There are sociological reasons why we have the morals we have. In a species that depends upon working together as a group, behaviors that harm the group badly enough are pushed out of the realm of acceptable behavior. This is why we are not a bunch of psychopaths killing everyone we see. But in Phil Robertson’s mind, raping children, murdering people, and castrating men would be “fun” if only God weren’t wagging a finger at us. Except such acts aren’t fun. That isn’t how morality works. I’m an atheist and yet I find each of those acts repugnant. Of course, Christians throughout the ages have gleefully done at least two of those three.

Relativism is not a useful concept when it comes to this debate. All Phil Robertson has done is create a straw man — and an incredibly common one at that. But he isn’t alone. Throughout the conservative blogosphere, people have defended Robertson on the grounds that atheists are relativists. In a sense we are — but only in the sense that Christians are too. But at least atheists are upfront about it. I kind of doubt that Phil Robertson never eats shellfish or never has sex with his wife during her period. And I don’t know of any atheists going around fantasizing about torturing Christians to prove to them that God doesn’t exist. But I guess because the Bible doesn’t say anything against it (In fact, it is kind of in favor of it!), it can’t be wrong.

6 thoughts on “Atheism Is No More Relativist Than Christianity

  1. It’s weird how fascism arises. Learning about it in school, we always were taught that sensible people were pressured into accepting irrational beliefs. In truth, the more irrational the belief, the more it appeals to a certain segment of the population — one that conflates rationality with all the lies and betrayals they understandably recall and loathe. Being over-the-top with aggressive totalitarianism shows the speaker isn’t like the mainstream, the mainstream that has certainly done working-class America little good.

    • I think FDR was a bit of an authoritarian. I don’t especially buy his justifications for being president for so long. Just the same, I think if he had stepped down after two terms, things would have been worse. Most likely, the people would have voted for someone who was liberal but not as much of a fighter — you know, someone more like a modern Democrat. So I can see the appeal of authoritarians — as long as they are doing what I like.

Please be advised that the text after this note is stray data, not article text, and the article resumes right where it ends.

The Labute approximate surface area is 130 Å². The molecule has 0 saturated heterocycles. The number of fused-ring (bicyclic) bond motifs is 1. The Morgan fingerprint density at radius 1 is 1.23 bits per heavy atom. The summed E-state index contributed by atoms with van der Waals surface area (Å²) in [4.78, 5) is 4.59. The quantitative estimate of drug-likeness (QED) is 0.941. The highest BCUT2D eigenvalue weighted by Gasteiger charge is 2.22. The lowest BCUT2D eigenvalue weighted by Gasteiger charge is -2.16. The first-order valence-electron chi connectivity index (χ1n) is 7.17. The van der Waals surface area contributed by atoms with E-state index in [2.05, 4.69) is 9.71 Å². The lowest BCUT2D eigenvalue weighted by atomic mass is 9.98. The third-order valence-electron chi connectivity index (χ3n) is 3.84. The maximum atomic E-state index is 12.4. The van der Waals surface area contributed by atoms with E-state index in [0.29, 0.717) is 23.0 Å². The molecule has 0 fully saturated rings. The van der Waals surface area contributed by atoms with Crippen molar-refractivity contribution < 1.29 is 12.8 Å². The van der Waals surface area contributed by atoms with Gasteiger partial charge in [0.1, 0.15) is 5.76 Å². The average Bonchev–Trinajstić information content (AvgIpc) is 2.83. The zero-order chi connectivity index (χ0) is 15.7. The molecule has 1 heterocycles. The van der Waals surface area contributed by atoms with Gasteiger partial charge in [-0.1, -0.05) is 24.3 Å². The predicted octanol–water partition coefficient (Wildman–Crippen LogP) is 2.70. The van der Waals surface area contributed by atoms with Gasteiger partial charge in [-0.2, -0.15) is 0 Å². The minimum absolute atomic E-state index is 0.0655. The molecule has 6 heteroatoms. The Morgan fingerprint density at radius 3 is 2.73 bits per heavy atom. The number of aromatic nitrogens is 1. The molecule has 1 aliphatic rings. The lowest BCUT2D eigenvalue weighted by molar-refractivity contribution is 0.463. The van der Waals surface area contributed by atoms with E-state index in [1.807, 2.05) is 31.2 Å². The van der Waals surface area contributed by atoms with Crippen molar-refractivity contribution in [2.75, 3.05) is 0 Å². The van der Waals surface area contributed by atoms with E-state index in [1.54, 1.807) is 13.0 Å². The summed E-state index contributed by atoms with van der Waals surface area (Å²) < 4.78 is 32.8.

2. Yes, it’s actually probably a good thing that Presidents can’t have more than two terms now, although I would have voted for FDR every time. Shit — I’d vote for Obama again. I actually never voted for Obama, always a token vote for the Greens because our state wasn’t a toss-up, but you know what I mean, I’d take Obama warts and all over Scott Walker.

    What I find amazing about religious people who condemn atheistic “relativity” is that atheists/humanists tend to be more consistent, over time. I can’t think of a single moral edict that’s survived in mainstream Christianity, Catholic or Protestant, for more than the last 50 years or so. (Misogyny is always there, that’s not exactly a moral stance.) The obsessions with abortion and homosexuality are quite new. In 1965 pretty much every mainstream white American church thought interracial marriage was, if not an offense in the eyes of God, at least an offense to other parishioners that shouldn’t be permitted lightly.

    While atheism/humanism have their own schisms, pro-war and anti-war, super-capitalist and super-communist, with a ton in between (and outside those margins), I feel as though there’s a thread which connects Voltaire and Paine and H.G. Wells and Bertrand Russell and Susan Jacoby. (All of which would have passionately debated each other, no doubt.)

    Do you see a thread that connects WWII Catholic officials, who apologized for fascism, to Pope Francis? (Hell, do you see a thread connecting Francis and Romero to John Paul? I don’t.) Nor do I see any connection between the Protestantism of Luther, John Adams, Henry Beecher, William Jennings Bryan, Billy Graham, and these Duck Dynasty fools. Or a connection between Mohammed’s relatively progressive attitudes towards the rights of women and the repressive anecdotes told about that prophet after he was long dead, for that matter.